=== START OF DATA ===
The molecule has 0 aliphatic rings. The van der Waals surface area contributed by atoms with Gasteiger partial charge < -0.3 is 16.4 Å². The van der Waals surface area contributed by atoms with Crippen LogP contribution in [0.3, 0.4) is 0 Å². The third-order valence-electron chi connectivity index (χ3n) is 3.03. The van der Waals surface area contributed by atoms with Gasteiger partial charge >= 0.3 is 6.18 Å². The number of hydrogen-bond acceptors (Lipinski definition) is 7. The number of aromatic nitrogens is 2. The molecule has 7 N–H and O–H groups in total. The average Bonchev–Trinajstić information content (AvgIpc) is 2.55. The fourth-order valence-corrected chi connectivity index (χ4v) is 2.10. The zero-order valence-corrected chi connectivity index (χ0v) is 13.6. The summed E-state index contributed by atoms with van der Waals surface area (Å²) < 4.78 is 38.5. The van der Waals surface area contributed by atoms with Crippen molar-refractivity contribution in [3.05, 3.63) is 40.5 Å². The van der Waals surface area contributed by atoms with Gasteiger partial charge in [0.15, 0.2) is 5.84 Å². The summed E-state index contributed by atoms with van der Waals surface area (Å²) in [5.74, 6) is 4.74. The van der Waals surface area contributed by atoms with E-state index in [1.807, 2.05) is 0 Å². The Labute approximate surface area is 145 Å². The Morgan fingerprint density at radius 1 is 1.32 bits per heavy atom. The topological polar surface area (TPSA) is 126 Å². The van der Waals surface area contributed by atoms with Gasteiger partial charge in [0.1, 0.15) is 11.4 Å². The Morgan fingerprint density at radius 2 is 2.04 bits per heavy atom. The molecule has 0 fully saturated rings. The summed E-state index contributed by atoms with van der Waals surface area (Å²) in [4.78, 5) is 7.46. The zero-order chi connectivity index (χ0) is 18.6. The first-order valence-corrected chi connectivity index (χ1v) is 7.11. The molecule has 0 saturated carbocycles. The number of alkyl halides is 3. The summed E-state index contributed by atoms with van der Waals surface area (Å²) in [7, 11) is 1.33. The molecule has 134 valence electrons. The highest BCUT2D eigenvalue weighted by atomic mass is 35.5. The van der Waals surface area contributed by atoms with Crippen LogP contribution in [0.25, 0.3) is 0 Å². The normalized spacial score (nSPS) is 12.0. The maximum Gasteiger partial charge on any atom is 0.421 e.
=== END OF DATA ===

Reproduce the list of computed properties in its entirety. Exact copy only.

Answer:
The molecule has 0 aliphatic rings. The van der Waals surface area contributed by atoms with Gasteiger partial charge < -0.3 is 16.4 Å². The van der Waals surface area contributed by atoms with Crippen LogP contribution in [0.3, 0.4) is 0 Å². The third-order valence-electron chi connectivity index (χ3n) is 3.03. The van der Waals surface area contributed by atoms with Gasteiger partial charge >= 0.3 is 6.18 Å². The number of hydrogen-bond acceptors (Lipinski definition) is 7. The number of aromatic nitrogens is 2. The molecule has 7 N–H and O–H groups in total. The average Bonchev–Trinajstić information content (AvgIpc) is 2.55. The fourth-order valence-corrected chi connectivity index (χ4v) is 2.10. The zero-order valence-corrected chi connectivity index (χ0v) is 13.6. The summed E-state index contributed by atoms with van der Waals surface area (Å²) < 4.78 is 38.5. The van der Waals surface area contributed by atoms with Crippen molar-refractivity contribution in [3.05, 3.63) is 40.5 Å². The van der Waals surface area contributed by atoms with Gasteiger partial charge in [0.15, 0.2) is 5.84 Å². The summed E-state index contributed by atoms with van der Waals surface area (Å²) in [5.74, 6) is 4.74. The van der Waals surface area contributed by atoms with E-state index in [1.807, 2.05) is 0 Å². The Labute approximate surface area is 145 Å². The Morgan fingerprint density at radius 1 is 1.32 bits per heavy atom. The topological polar surface area (TPSA) is 126 Å². The van der Waals surface area contributed by atoms with Gasteiger partial charge in [0.1, 0.15) is 11.4 Å². The Morgan fingerprint density at radius 2 is 2.04 bits per heavy atom. The molecule has 0 fully saturated rings. The summed E-state index contributed by atoms with van der Waals surface area (Å²) in [4.78, 5) is 7.46. The zero-order chi connectivity index (χ0) is 18.6. The first-order valence-corrected chi connectivity index (χ1v) is 7.11. The molecule has 0 saturated carbocycles. The number of alkyl halides is 3. The summed E-state index contributed by atoms with van der Waals surface area (Å²) in [7, 11) is 1.33. The molecule has 134 valence electrons. The highest BCUT2D eigenvalue weighted by atomic mass is 35.5. The van der Waals surface area contributed by atoms with Crippen LogP contribution in [0.25, 0.3) is 0 Å². The normalized spacial score (nSPS) is 12.0. The maximum Gasteiger partial charge on any atom is 0.421 e.